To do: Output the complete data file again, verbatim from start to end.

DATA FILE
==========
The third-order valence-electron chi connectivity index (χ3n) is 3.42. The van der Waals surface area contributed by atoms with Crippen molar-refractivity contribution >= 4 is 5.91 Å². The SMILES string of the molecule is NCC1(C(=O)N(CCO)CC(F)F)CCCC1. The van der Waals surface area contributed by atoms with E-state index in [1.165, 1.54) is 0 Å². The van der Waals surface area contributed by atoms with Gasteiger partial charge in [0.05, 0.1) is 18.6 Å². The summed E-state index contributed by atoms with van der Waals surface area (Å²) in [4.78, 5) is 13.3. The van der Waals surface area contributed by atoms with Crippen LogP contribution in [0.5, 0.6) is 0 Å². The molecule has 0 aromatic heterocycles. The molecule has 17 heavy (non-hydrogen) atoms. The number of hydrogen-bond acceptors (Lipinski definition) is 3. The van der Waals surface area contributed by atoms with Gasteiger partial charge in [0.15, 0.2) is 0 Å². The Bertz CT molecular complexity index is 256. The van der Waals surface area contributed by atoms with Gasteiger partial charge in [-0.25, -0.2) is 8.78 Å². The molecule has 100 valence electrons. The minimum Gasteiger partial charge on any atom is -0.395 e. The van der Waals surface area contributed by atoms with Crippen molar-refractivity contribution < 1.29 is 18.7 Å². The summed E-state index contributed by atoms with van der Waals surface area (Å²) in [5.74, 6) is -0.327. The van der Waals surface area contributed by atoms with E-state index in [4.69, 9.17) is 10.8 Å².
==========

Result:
The third-order valence-electron chi connectivity index (χ3n) is 3.42. The van der Waals surface area contributed by atoms with Crippen molar-refractivity contribution >= 4 is 5.91 Å². The SMILES string of the molecule is NCC1(C(=O)N(CCO)CC(F)F)CCCC1. The van der Waals surface area contributed by atoms with E-state index in [1.165, 1.54) is 0 Å². The van der Waals surface area contributed by atoms with Gasteiger partial charge in [0.05, 0.1) is 18.6 Å². The summed E-state index contributed by atoms with van der Waals surface area (Å²) in [4.78, 5) is 13.3. The van der Waals surface area contributed by atoms with Crippen LogP contribution in [0.5, 0.6) is 0 Å². The molecule has 0 aromatic heterocycles. The molecule has 17 heavy (non-hydrogen) atoms. The number of hydrogen-bond acceptors (Lipinski definition) is 3. The van der Waals surface area contributed by atoms with Gasteiger partial charge in [0.15, 0.2) is 0 Å². The Bertz CT molecular complexity index is 256. The van der Waals surface area contributed by atoms with Gasteiger partial charge in [-0.25, -0.2) is 8.78 Å². The molecule has 100 valence electrons. The minimum Gasteiger partial charge on any atom is -0.395 e. The van der Waals surface area contributed by atoms with Crippen molar-refractivity contribution < 1.29 is 18.7 Å². The summed E-state index contributed by atoms with van der Waals surface area (Å²) in [5.74, 6) is -0.327. The van der Waals surface area contributed by atoms with E-state index in [4.69, 9.17) is 10.8 Å².